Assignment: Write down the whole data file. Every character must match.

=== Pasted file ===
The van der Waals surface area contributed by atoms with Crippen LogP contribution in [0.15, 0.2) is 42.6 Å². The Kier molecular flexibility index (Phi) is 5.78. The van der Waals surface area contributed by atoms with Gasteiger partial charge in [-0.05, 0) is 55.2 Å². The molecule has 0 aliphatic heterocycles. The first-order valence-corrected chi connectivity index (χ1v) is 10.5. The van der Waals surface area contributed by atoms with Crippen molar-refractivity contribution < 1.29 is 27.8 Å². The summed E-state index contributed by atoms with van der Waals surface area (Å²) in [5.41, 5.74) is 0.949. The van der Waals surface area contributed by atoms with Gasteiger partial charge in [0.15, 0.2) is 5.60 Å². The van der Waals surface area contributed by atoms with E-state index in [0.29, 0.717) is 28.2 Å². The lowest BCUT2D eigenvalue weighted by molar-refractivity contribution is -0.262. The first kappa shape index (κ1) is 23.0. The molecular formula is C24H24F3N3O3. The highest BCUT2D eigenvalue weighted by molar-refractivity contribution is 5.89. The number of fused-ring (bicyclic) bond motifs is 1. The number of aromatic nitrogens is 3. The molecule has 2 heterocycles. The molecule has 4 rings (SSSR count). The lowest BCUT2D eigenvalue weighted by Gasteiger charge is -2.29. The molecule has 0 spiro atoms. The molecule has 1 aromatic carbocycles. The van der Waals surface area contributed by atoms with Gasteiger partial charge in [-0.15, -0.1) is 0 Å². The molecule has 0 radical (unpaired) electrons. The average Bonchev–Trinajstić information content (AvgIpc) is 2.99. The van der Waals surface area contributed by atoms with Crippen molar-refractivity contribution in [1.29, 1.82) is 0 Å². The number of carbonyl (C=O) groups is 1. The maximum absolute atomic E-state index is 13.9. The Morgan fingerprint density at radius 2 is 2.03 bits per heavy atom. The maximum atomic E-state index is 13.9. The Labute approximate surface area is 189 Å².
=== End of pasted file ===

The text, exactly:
The van der Waals surface area contributed by atoms with Crippen LogP contribution in [0.15, 0.2) is 42.6 Å². The Kier molecular flexibility index (Phi) is 5.78. The van der Waals surface area contributed by atoms with Gasteiger partial charge in [-0.05, 0) is 55.2 Å². The molecule has 0 aliphatic heterocycles. The first-order valence-corrected chi connectivity index (χ1v) is 10.5. The van der Waals surface area contributed by atoms with Crippen molar-refractivity contribution < 1.29 is 27.8 Å². The summed E-state index contributed by atoms with van der Waals surface area (Å²) in [5.41, 5.74) is 0.949. The van der Waals surface area contributed by atoms with Gasteiger partial charge in [0.15, 0.2) is 5.60 Å². The van der Waals surface area contributed by atoms with E-state index in [0.29, 0.717) is 28.2 Å². The lowest BCUT2D eigenvalue weighted by molar-refractivity contribution is -0.262. The first kappa shape index (κ1) is 23.0. The molecular formula is C24H24F3N3O3. The highest BCUT2D eigenvalue weighted by molar-refractivity contribution is 5.89. The number of fused-ring (bicyclic) bond motifs is 1. The number of aromatic nitrogens is 3. The molecule has 2 heterocycles. The molecule has 4 rings (SSSR count). The lowest BCUT2D eigenvalue weighted by Gasteiger charge is -2.29. The molecule has 0 spiro atoms. The molecule has 1 aromatic carbocycles. The van der Waals surface area contributed by atoms with Gasteiger partial charge in [-0.15, -0.1) is 0 Å². The molecule has 0 radical (unpaired) electrons. The average Bonchev–Trinajstić information content (AvgIpc) is 2.99. The van der Waals surface area contributed by atoms with Crippen molar-refractivity contribution in [1.29, 1.82) is 0 Å². The number of carbonyl (C=O) groups is 1. The maximum absolute atomic E-state index is 13.9. The Morgan fingerprint density at radius 2 is 2.03 bits per heavy atom. The maximum atomic E-state index is 13.9. The Labute approximate surface area is 189 Å².